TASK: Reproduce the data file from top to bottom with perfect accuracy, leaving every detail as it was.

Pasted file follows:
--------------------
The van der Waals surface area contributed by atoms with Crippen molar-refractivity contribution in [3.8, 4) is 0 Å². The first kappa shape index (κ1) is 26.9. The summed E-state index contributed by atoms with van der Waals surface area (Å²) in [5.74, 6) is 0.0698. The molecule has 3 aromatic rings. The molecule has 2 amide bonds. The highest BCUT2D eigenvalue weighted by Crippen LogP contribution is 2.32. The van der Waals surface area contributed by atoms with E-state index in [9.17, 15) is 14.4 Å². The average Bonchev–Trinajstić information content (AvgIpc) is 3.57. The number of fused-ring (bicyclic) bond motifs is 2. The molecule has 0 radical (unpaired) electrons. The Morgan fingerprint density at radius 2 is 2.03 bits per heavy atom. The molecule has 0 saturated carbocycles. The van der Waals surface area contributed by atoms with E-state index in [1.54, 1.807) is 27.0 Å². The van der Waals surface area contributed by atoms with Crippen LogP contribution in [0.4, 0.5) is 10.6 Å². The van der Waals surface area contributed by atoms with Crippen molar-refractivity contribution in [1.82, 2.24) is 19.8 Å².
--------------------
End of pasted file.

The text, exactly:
The van der Waals surface area contributed by atoms with Crippen molar-refractivity contribution in [3.8, 4) is 0 Å². The first kappa shape index (κ1) is 26.9. The summed E-state index contributed by atoms with van der Waals surface area (Å²) in [5.74, 6) is 0.0698. The molecule has 3 aromatic rings. The molecule has 2 amide bonds. The highest BCUT2D eigenvalue weighted by Crippen LogP contribution is 2.32. The van der Waals surface area contributed by atoms with E-state index in [9.17, 15) is 14.4 Å². The average Bonchev–Trinajstić information content (AvgIpc) is 3.57. The number of fused-ring (bicyclic) bond motifs is 2. The molecule has 0 radical (unpaired) electrons. The Morgan fingerprint density at radius 2 is 2.03 bits per heavy atom. The molecule has 0 saturated carbocycles. The van der Waals surface area contributed by atoms with E-state index in [1.54, 1.807) is 27.0 Å². The van der Waals surface area contributed by atoms with Crippen LogP contribution in [0.4, 0.5) is 10.6 Å². The van der Waals surface area contributed by atoms with Crippen molar-refractivity contribution in [1.82, 2.24) is 19.8 Å².